Students who study the arts and humanities hear it all the time: “What can you do with an English major — teach?” or “What are you going to do with that art history degree?”
Now, a dynamic new interdisciplinary minor in Arts Administration and Cultural Advocacy offers an introduction to careers in arts administration, the public humanities, and non-profit cultural institutions. The program will, its coordinators say, train a new generation of student leaders to make a difference across the broad range of the creative industry — theaters, museums, music, libraries, archives, arts education programs, and more.
The minor’s diverse curriculum ranges from fine arts to the humanities, and from marketing and management to grant writing and graphic design. Associate Professor of English Joel Dodson co-coordinates the program with Mike Skinner, associate professor and chair of Theatre. Dodson says the minor began with the faculty’s desire to give students a new answer to the old question of what they could do with an arts and humanities degree.
Unlike other areas of study, he says, success in these fields is all about combination: how you combine a deep knowledge and passion in the arts with other hands-on skills – accounting, grant writing, or even event planning – in order to prepare for those unique roles that make up careers in the creative and cultural sector.
The new minor is designed to help students make those unique combinations through coursework and internships during their time at Southern, so they can find their own professional voice in the process. “We don’t just want to help students find a job,” Dodson says. “We want to help students change the face of arts and culture.”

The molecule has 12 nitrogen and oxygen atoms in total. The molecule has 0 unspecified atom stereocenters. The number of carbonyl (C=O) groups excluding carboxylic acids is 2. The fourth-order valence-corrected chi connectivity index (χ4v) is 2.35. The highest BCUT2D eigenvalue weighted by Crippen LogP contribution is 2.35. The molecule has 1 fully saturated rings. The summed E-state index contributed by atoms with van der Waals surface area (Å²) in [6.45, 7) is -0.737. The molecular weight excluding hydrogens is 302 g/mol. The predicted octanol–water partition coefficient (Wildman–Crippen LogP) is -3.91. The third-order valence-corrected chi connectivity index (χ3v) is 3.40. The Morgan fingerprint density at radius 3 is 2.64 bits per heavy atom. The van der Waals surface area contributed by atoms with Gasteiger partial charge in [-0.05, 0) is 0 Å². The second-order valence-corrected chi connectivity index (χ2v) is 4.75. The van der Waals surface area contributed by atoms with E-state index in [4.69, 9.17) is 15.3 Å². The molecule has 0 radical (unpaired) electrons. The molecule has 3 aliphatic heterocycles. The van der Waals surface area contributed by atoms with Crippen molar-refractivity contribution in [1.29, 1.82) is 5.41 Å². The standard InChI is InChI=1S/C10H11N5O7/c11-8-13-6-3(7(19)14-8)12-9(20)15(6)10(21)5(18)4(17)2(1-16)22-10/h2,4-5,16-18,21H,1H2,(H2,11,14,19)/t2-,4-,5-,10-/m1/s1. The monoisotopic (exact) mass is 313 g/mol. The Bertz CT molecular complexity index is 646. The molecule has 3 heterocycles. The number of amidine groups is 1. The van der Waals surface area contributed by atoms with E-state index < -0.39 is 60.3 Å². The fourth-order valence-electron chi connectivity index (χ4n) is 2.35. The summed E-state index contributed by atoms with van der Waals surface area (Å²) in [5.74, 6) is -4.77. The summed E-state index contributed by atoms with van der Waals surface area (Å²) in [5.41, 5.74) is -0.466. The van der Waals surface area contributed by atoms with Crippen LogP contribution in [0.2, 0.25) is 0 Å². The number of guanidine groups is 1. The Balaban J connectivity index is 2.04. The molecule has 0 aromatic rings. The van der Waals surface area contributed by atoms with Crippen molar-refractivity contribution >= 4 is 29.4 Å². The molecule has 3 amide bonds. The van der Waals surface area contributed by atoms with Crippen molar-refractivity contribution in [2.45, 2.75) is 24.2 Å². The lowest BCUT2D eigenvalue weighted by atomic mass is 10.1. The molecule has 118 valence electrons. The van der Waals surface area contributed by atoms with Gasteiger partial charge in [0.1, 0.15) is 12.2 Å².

Those involved are especially excited about launching this minor in New Haven, Dodson says, adding that more than any other city in Connecticut, New Haven is the right place to experience the variety of careers in the arts.
“As one of the coordinators of the minor,” he says, “I’ve loved spending the past year cultivating long-term partnerships and internships with Arts and Ideas, the New Haven Symphony Orchestra, Yale Libraries and Museums, Long Wharf Theatre, and many others. Often, the most interesting work at arts and cultural organizations is about having a network. We want current and prospective students to know that, at Southern, we’re here to help them create that network, no matter their background — whether they’ve just discovered a passion for theater or libraries, or they’re the first in their family to attend college.”
The 19-credit minor is particularly ideal for Art, English, History, Music, or Theatre majors, interdisciplinary students, and those hoping to add an arts-related focus to another professional discipline. Students enrolled in the program take a 3-credit introductory course — AAC 200 Topics in Arts Administration and Cultural Advocacy — and 12 credits of area electives, followed by a 4-credit Field Internship Capstone. The minor takes, on average, 2-3 years to finish, depending upon how a student combines it with their major. For the internship capstone, a variety of standing internships exist in the New Haven area, along with other opportunities with community partners: the International Festival of Arts and Ideas, the New Haven Symphony Orchestra, Yale libraries and museums, and more.
The AAC minor is open to all majors at Southern, and students are encouraged to declare the minor early in their time at Southern, from freshman year through the beginning of your junior year, to give them enough time to complete the requirements.
Dodson is enthusiastic about the possibilities the new minor opens up for students in the arts and humanities. “With Southern’s new Arts Administration and Cultural Advocacy program, we’re looking to become a regional leader for career preparation in the arts and humanities,” he says.